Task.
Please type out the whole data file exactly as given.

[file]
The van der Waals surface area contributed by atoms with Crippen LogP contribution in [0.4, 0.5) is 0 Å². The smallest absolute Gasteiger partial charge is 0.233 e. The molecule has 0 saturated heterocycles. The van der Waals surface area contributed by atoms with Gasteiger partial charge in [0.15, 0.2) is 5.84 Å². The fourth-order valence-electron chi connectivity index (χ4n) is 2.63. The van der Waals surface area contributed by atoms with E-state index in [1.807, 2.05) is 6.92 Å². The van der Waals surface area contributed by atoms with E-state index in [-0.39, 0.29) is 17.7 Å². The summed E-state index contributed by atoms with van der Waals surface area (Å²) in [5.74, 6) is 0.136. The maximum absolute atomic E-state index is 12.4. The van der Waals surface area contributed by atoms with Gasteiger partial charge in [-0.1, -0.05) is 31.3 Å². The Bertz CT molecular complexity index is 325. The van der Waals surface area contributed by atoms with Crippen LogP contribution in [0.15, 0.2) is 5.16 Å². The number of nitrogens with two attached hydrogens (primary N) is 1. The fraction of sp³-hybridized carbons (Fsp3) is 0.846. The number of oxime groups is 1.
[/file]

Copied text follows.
The van der Waals surface area contributed by atoms with Crippen LogP contribution in [0.4, 0.5) is 0 Å². The smallest absolute Gasteiger partial charge is 0.233 e. The molecule has 0 saturated heterocycles. The van der Waals surface area contributed by atoms with Gasteiger partial charge in [0.15, 0.2) is 5.84 Å². The fourth-order valence-electron chi connectivity index (χ4n) is 2.63. The van der Waals surface area contributed by atoms with E-state index in [1.807, 2.05) is 6.92 Å². The van der Waals surface area contributed by atoms with E-state index in [-0.39, 0.29) is 17.7 Å². The summed E-state index contributed by atoms with van der Waals surface area (Å²) in [5.74, 6) is 0.136. The maximum absolute atomic E-state index is 12.4. The van der Waals surface area contributed by atoms with Gasteiger partial charge in [-0.1, -0.05) is 31.3 Å². The Bertz CT molecular complexity index is 325. The van der Waals surface area contributed by atoms with Crippen LogP contribution in [0.15, 0.2) is 5.16 Å². The number of nitrogens with two attached hydrogens (primary N) is 1. The fraction of sp³-hybridized carbons (Fsp3) is 0.846. The number of oxime groups is 1.